And out comes symphonies and ideology

[Neil deGrasse Tyson]
Everything that we are
That distinguishes us from chimps
Emerges from that one percent
Difference in DNA

[Roberts]
People like you and me
Overcame the Neaderthals
People like you and me
Made it through the ice age

[Refrain]

[David Attenborough]
Using his burgeoning intelligence,
This most successful of all mammals
Has exploited the environment to produce food
For an ever increasing population.

Instead of controlling the environment
For the benefit of the population
Perhaps it’s time we controlled the population
To allow the survival of the environment

I enjoyed watching the musical celebration of humanity and our origins and achievements. Yes we are all children of Africa, which is said to be the birthplace of the human race. From what I have learnt, Africa is our motherland and our ancestors migrated from Africa to other parts of the world. I also learnt about a recent documentary called “Motherland” some time ago that paid tribute to our motherland. 

I recognise David Attenborough in the music video as I used to watch his BBC nature documentary series called The Living Planet when I was at a young age.  I also has his book of the same title published by Readers Digest. I like learning about nature and our interrelationship with our Mother Earth.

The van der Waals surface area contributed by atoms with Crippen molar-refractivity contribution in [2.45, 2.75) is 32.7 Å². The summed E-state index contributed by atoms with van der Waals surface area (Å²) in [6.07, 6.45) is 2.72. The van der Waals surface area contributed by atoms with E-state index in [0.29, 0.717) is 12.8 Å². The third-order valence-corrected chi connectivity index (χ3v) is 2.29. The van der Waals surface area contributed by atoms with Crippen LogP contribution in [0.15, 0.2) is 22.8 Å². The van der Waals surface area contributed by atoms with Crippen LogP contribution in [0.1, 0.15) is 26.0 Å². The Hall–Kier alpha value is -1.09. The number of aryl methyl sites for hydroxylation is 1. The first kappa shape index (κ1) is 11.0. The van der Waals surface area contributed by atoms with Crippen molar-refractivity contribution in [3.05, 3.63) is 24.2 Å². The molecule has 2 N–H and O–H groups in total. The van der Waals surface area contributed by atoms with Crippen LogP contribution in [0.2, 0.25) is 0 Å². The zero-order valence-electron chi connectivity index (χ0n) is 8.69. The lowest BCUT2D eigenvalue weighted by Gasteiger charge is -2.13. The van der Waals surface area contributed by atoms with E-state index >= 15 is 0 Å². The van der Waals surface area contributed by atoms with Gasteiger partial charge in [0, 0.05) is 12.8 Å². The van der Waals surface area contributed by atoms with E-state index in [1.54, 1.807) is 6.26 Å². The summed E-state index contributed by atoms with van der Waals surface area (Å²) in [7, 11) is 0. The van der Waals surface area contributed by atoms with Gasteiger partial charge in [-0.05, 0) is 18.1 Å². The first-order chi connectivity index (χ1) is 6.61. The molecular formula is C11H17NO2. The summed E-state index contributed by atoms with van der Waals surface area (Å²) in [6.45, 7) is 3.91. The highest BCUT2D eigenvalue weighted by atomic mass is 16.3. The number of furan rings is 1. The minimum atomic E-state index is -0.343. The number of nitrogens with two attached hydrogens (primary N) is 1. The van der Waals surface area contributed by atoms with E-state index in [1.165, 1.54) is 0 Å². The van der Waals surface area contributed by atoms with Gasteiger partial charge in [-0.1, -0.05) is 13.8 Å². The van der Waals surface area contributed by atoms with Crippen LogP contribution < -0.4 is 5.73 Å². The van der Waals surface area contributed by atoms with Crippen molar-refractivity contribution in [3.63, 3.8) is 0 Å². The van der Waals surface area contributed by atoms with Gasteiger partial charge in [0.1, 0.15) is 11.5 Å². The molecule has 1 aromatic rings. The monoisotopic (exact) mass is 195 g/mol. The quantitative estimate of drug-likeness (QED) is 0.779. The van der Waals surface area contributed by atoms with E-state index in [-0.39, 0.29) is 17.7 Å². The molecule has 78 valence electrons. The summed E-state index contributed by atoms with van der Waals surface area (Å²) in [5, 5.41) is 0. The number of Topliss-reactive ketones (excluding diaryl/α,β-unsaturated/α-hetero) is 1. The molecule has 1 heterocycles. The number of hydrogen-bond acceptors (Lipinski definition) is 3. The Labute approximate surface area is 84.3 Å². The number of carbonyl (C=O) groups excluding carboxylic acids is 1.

Need to consider implementing GMO labelling of genetically modified foods

Stop! Genetically modified organism(s) - GMO. ...
Stop! Genetically modified organism(s) – GMO. Read comments! (Photo credit: artist in doing nothing)

About genetically modified (GM) foods

According to Wikipedia, genetically modified foods (GM foods, or biotech foods) are foods derived from genetically modified organisms (GMOs), such as genetically modified crops or genetically modified fish. GMOs have had specific changes introduced into their DNA by genetic engineering techniques.

This website summarises the benefits and controversies of GM products.

About the need to implement GMO labelling of GM foods

Recently, I came across this newspaper article about food labelling in supermarkets in Singapore to encourage people to buy healthier food. While that is good, I realise there is no GMO labelling implemented yet. So I decided to email the following letter to the newspaper to highlight the issue. I had also hoped that the Proposition 37 on GMO labelling of foods in California would come into fruition on 6 November 2012, as Singapore and other countries tend to follow America’s lead in many areas of life.